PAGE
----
“Among the victims of this culture of disposal, I would like to recall in particular the elderly, who are the memory and wisdom of the people.”
- Papa Francisco, in the book ‘Papa Francisco - Who am I to judge? (2017).
“The elderly person is not a stranger. We are the elderly: sooner or later, but inevitably, even if we don't think about it. And if we don't learn to treat the elderly well, we will be treated the same way. ”
We are the elderly
Thanks to the progress of medicine, life has been prolonged: but society has not “opened up” to life! The number of elderly people has multiplied, but our society is not organized enough to make room for them, with just respect and real consideration for their fragility and dignity.
While we are young, we are made to ignore old age, as if it were a disease that must be kept at a distance; when, afterwards, we get old, especially if we are poor, if we are sick without anyone, we experience the gaps of a society programmed for efficiency and, consequently, ignores the elderly. And the elderly are a wealth, they cannot be ignored.
A profit culture insists on making old people look like a weight, a “ballast”. Not only do they not produce, according to that culture, but they are a burden: in short, what is the result of thinking this? They need to be discarded. It is horrible to see the elderly discarded, it is ugly, it is a sin! You don't dare say it openly, but it does! There is something vile about this custom of disposal culture. But we are used to discarding people. We want to remove our growing fear of weakness and vulnerability; but, in this way, the anguish of being abandoned and not receiving help increases in the elderly.
The elderly are men and women, fathers and mothers who were before us on our same road, in our same house, in our daily battle for a dignified life. They are men and women whom we receive a lot. The elderly person is not a stranger. We are the elderly: sooner or later, but inevitably, even if we don't think about it. And if we don't learn to treat the elderly well, we will be treated the same way.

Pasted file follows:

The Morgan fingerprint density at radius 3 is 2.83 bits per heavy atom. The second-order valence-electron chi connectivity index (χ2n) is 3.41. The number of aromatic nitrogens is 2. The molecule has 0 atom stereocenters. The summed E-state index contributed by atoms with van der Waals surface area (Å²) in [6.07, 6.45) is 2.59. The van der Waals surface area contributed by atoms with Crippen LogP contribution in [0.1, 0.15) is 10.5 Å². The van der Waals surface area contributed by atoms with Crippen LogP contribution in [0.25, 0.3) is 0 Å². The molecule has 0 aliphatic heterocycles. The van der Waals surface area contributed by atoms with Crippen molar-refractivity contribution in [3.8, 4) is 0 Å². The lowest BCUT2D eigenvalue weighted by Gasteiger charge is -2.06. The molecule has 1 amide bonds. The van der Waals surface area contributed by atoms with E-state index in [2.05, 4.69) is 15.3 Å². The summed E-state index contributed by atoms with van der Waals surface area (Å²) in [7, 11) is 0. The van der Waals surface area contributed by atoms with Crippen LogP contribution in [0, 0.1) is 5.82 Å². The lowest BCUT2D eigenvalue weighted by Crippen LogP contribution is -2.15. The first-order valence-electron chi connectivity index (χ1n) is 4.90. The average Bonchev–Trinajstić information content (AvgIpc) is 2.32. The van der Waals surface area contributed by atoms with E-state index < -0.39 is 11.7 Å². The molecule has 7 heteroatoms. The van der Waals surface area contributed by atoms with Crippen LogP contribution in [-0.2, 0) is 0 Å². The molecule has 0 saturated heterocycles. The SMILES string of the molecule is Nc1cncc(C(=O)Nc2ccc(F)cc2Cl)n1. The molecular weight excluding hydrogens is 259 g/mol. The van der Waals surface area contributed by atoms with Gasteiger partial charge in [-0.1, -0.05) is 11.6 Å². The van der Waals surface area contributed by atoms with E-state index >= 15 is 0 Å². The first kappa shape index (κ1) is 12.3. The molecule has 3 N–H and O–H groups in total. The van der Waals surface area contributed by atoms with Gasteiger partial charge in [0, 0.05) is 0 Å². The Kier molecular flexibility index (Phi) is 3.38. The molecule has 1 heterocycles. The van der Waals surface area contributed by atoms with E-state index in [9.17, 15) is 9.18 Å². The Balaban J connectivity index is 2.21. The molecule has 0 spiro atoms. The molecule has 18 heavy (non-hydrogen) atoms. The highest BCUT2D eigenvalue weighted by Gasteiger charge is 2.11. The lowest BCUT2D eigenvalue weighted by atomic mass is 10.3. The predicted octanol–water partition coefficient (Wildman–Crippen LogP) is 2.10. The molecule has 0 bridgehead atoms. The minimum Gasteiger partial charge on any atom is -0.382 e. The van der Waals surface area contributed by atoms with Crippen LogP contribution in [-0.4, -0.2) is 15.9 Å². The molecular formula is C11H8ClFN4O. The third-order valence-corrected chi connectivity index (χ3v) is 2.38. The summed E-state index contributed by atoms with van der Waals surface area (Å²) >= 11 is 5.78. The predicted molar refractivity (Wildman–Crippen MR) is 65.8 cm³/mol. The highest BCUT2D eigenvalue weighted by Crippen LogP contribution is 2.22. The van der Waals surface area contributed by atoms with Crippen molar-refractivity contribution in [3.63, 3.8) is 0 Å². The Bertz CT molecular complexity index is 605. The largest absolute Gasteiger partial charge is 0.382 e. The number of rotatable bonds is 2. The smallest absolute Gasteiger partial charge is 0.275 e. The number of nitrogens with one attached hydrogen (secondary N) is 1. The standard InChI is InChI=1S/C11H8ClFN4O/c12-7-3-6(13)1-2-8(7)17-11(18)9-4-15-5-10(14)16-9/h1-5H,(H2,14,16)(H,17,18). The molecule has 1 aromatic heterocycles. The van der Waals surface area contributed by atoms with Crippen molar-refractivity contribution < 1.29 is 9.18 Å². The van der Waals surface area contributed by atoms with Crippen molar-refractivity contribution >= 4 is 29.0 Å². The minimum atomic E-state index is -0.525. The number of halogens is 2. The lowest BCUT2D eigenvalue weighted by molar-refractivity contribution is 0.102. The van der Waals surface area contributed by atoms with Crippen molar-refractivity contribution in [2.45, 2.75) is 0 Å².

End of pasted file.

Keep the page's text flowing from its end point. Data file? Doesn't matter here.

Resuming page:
All of us old people are a little fragile. Some, however, are particularly weak, many are alone and affected by disease. Some depend on indispensable care and the attention of others. So will we take a step back? Shall we abandon them to their destination?
The memory value
It is often grandparents who ensure the transmission of great values to their grandchildren, and many people can see that it is precisely to grandparents that they owe their initiation to the Christian life. Their words, their caresses or just their presence help children to recognize that history does not start with them, that they are heirs of a long way and that it is necessary to respect the reality of what precedes us. Those who break ties with history will find it difficult to establish stable relationships and to recognize that they are not the owners of reality. Therefore, care for the elderly makes a difference in a civilization. In a civilization, is attention paid to the elderly? Is there a place for the elderly? This civilization will progress if it knows how to respect the wisdom, the knowledge of the elderly.
The lack of historical memory is a serious defect in our society. It is the immature mentality of the “already passed”. Knowing and being able to take a stand against past events is the only possibility to build a future that makes sense. One cannot educate without memory: “Remember the first days” (Heb 10, 32). The reports of the elderly are very good for children and young people, as they help them to get in touch with the lived history, whether of the family, the neighborhood, or the country.
A family that does not respect and care for their grandparents, who are their living memory, is a disintegrated family; on the contrary, a family that remembers is a family that has a future.
Therefore, in a civilization in which there is no place for the elderly or in which they are discarded for creating problems, this society brings with it the virus of death, since it takes its own roots.
The contemporary phenomenon of feeling orphaned, in terms of discontinuity, lack of roots and an end to the certainties that shape life, challenges us to make our families a place children can take root in the field of a collective history .
(Amoris laetitia, n. 192-193)
- Papa Francisco, in the book ‘Papa Francisco - Who am I to judge? - Forgiveness and tolerance as paths to peace and harmony for each one of us and for the whole world '. [collected and edited by Anna Maria Foli; translation Clara A. Coloto]. Rio de Janeiro: House of the Word; Publisher LeYa, 2017.
"This mentality is not good for society and it is our mission to develop" antibodies "against this way of considering the elderly, or people with disabilities, as if they were lives that are no longer worth living."
- Papa Francisco, in the book ‘Papa Francisco - Who am I to judge? [collected and edited by Anna Maria Foli; translation Clara A. Coloto]. Publisher LeYa, 2017.